MAX232

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MAX232 chip in DIP-16 package
The die of a MAX232
MAX232 pinout

The MAX232 is an integrated circuit first created in 1987 by Maxim Integrated Products that converts signals from a TIA-232 (RS-232) serial port to signals suitable for use in TTL-compatible digital logic circuits. The MAX232 is a dual transmitter / dual receiver that typically is used to convert the RX, TX, CTS, RTS signals.

The drivers provide TIA-232 voltage level outputs (about ±7.5 volts) from a single 5-volt supply by on-chip charge pumps and external capacitors. This makes it useful for implementing TIA-232 in devices that otherwise do not need any other voltages.

The receivers reduce TIA-232 inputs, which may be as high as ±25 volts, to standard 5 volt TTL levels. These receivers have a typical threshold of 1.3 volts and a typical hysteresis of 0.5 volts.

The MAX232 replaced an older pair of chips MC1488 and MC1489 that performed similar RS-232 translation. The MC1488 quad transmitter chip required 12 volt and -12 volt power,[1] and MC1489 quad receiver chip required 5 volt power.[2] The main disadvantages of this older solution was the +/- 12 volt power requirement, only supported 5 volt digital logic, and two chips instead of one.

Versions[edit]

The later MAX232A is forward compatible with the original MAX232 but may operate at higher baud rates and can use smaller external capacitors – 0.1 μF in place of the 1.0 μF capacitors used with the original device.[3] The newer MAX3232 and MAX3232E are also backwards compatible, but operates at a broader voltage range, from 3 to 5.5 V.[4][5]

Pin-to-pin compatible versions from other manufacturers are ICL232, SP232, ST232, ADM232 and HIN232. Texas Instruments makes compatible chips, using MAX232 as the part number.

Voltage levels[edit]

It is helpful to understand what occurs to the voltage levels. When a MAX232 IC receives a TTL level to convert, it changes a TTL logic 0 to between +3 and +15 V, and changes TTL logic 1 to between −3 and −15 V, and vice versa for converting from TIA-232 to TTL. This can be confusing when you realize that the TIA-232 data transmission voltages at a certain logic state are opposite from the TIA-232 control line voltages at the same logic state. To clarify the matter, see the table below. For more information, see RS-232 voltage levels.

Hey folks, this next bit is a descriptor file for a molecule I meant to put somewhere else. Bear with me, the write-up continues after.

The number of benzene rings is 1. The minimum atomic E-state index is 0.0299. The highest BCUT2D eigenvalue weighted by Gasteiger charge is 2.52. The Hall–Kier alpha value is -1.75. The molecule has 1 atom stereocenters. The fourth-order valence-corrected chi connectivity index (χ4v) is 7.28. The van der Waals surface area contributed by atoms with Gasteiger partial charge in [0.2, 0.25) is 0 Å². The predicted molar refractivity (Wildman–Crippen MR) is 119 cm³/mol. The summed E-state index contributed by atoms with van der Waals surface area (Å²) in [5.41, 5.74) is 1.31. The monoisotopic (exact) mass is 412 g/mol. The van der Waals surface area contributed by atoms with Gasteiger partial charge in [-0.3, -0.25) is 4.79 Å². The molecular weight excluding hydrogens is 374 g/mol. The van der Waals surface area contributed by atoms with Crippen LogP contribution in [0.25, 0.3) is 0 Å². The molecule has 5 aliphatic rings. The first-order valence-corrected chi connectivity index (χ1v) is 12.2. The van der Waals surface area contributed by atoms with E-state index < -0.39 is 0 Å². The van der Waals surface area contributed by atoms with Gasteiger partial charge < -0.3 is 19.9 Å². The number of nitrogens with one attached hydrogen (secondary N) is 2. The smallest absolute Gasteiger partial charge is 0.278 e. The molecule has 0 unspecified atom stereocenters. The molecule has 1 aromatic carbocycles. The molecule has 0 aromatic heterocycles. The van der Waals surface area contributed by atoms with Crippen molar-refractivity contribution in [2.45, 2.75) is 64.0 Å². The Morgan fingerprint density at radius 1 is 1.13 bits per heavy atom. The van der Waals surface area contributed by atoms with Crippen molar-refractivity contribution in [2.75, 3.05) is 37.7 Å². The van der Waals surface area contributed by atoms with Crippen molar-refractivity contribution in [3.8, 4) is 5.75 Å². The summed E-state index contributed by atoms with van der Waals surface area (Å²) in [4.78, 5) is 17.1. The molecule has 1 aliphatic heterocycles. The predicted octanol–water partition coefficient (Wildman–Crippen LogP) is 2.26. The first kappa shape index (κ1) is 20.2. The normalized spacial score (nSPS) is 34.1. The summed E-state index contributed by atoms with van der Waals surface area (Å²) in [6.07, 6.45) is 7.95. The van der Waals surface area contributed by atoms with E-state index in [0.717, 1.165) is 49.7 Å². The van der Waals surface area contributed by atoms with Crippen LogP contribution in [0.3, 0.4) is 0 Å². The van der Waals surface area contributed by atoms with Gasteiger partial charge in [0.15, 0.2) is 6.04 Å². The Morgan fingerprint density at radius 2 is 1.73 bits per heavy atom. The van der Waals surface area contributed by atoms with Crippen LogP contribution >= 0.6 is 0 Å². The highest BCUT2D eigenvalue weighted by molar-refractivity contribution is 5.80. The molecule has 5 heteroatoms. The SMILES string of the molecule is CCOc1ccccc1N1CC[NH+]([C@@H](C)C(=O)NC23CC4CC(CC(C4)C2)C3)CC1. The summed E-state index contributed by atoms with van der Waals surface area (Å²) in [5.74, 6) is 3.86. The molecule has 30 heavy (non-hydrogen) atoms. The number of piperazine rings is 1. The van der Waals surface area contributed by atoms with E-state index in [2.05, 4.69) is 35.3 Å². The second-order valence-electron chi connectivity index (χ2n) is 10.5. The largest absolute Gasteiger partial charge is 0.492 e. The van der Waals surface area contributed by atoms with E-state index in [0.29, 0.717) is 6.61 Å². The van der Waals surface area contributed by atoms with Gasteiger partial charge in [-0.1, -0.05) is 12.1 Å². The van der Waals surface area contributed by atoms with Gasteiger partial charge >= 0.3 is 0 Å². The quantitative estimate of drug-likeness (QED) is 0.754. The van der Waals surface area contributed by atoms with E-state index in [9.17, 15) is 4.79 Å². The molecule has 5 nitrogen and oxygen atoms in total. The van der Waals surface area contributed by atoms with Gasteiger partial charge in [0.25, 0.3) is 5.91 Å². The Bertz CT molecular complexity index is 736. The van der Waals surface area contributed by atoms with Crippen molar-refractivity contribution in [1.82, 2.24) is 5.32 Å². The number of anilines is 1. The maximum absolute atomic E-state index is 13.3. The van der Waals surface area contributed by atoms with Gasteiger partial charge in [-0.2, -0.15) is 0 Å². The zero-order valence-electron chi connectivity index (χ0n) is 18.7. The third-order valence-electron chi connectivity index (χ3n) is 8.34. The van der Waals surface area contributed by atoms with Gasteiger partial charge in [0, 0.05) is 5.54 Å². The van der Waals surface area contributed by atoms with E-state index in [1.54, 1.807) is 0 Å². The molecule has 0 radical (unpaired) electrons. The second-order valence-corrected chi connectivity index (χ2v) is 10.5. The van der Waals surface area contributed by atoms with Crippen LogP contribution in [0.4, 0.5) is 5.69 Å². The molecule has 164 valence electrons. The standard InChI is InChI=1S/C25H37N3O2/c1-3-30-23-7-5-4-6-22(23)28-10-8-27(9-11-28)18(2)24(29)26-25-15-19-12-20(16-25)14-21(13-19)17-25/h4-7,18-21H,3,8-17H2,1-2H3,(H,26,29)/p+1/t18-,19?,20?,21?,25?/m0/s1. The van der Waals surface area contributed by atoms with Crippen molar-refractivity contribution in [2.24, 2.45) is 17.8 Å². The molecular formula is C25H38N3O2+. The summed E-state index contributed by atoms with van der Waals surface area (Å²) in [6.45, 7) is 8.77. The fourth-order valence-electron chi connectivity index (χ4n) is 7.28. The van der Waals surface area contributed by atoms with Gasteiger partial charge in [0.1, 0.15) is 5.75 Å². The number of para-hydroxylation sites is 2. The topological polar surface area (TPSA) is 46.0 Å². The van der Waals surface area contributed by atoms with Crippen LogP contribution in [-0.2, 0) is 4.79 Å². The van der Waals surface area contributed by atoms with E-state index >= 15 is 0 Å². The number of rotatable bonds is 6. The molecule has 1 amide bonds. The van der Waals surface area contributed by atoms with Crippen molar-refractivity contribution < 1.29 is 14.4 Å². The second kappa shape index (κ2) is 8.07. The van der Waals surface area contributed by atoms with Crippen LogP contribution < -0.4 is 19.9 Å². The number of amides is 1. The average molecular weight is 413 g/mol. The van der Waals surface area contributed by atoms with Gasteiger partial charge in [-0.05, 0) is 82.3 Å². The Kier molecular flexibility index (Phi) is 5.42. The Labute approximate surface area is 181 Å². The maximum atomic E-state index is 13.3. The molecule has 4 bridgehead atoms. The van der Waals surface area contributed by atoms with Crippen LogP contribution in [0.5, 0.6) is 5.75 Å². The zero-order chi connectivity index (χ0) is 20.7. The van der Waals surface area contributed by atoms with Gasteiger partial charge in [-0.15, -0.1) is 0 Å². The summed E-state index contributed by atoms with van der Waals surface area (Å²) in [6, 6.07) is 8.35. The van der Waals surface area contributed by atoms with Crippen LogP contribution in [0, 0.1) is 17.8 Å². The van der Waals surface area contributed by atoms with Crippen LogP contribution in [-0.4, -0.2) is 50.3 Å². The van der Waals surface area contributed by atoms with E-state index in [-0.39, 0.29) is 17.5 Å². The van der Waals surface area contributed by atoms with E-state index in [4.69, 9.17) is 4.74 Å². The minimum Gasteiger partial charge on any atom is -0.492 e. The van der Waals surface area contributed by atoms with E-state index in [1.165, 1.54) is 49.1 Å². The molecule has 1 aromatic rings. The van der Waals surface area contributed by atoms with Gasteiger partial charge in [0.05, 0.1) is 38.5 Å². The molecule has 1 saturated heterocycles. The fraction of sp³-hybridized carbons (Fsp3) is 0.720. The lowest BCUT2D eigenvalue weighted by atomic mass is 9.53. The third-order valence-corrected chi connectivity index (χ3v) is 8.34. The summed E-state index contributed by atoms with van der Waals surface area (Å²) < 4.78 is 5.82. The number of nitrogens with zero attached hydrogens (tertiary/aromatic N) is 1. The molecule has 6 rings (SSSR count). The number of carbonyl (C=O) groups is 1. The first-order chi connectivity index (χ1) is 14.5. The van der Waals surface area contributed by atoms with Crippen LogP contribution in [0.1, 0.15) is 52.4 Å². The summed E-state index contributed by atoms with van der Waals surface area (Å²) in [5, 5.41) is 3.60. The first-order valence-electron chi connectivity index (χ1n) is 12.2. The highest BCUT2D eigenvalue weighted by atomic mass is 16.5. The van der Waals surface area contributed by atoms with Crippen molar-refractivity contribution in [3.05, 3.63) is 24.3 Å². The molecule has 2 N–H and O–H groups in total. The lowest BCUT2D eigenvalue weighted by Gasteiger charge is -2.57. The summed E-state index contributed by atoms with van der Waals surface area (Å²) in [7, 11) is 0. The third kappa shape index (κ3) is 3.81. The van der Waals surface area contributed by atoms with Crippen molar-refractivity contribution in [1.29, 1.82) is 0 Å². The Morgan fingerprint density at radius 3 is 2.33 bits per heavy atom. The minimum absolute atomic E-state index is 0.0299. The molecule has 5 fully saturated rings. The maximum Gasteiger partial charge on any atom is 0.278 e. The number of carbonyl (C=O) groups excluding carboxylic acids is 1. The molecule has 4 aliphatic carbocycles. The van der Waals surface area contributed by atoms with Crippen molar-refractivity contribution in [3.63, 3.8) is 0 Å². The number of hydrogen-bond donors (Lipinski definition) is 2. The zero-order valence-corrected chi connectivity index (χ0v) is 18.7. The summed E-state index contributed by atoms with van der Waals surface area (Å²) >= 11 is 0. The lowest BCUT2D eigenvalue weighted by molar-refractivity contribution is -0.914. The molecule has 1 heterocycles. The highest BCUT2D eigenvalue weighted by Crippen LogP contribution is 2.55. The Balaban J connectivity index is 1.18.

TIA-232 line type and logic level TIA-232 voltage TTL voltage to/from MAX232
Data transmission (Rx/Tx) logic 0 +3 V to +15 V 0 V
Data transmission (Rx/Tx) logic 1 −3 V to −15 V 5 V
Control signals (RTS/CTS/DTR/DSR) logic 0 −3 V to −15 V 5 V
Control signals (RTS/CTS/DTR/DSR) logic 1 +3 V to +15 V 0 V

Applications[edit]

TIA-232 to TTL converters that use MAX232

The MAX232(A) has two receivers that convert from RS-232 to TTL voltage levels, and two drivers that convert from TTL logic to RS-232 voltage levels. As a result, only two out of all RS-232 signals can be converted in each direction. Typically, the first driver/receiver pair of the MAX232 is used for TX and RX signals, and the second one for CTS and RTS signals.

There are not enough drivers/receivers in the MAX232 to also connect the DTR, DSR, and DCD signals. Usually, these signals can be omitted when, for example, communicating with a PC's serial interface. If the DTE really requires these signals, either a second MAX232 is needed, or some other IC from the MAX232 family can be used. Also, it is possible to connect DTR (DE-9 pin #4) directly to DSR (DE-9 pin #6) without going through any circuitry, which provides an automatic (brain-dead) DSR acknowledgment of the incoming DTR signal.

Derivatives[edit]

The MAX232 family was subsequently extended by Maxim to versions with four receivers and transmitters (the MAX238) and a version with eight receivers and transmitters (the MAX248), as well as several other combinations of receivers and transmitters.

References[edit]

External links[edit]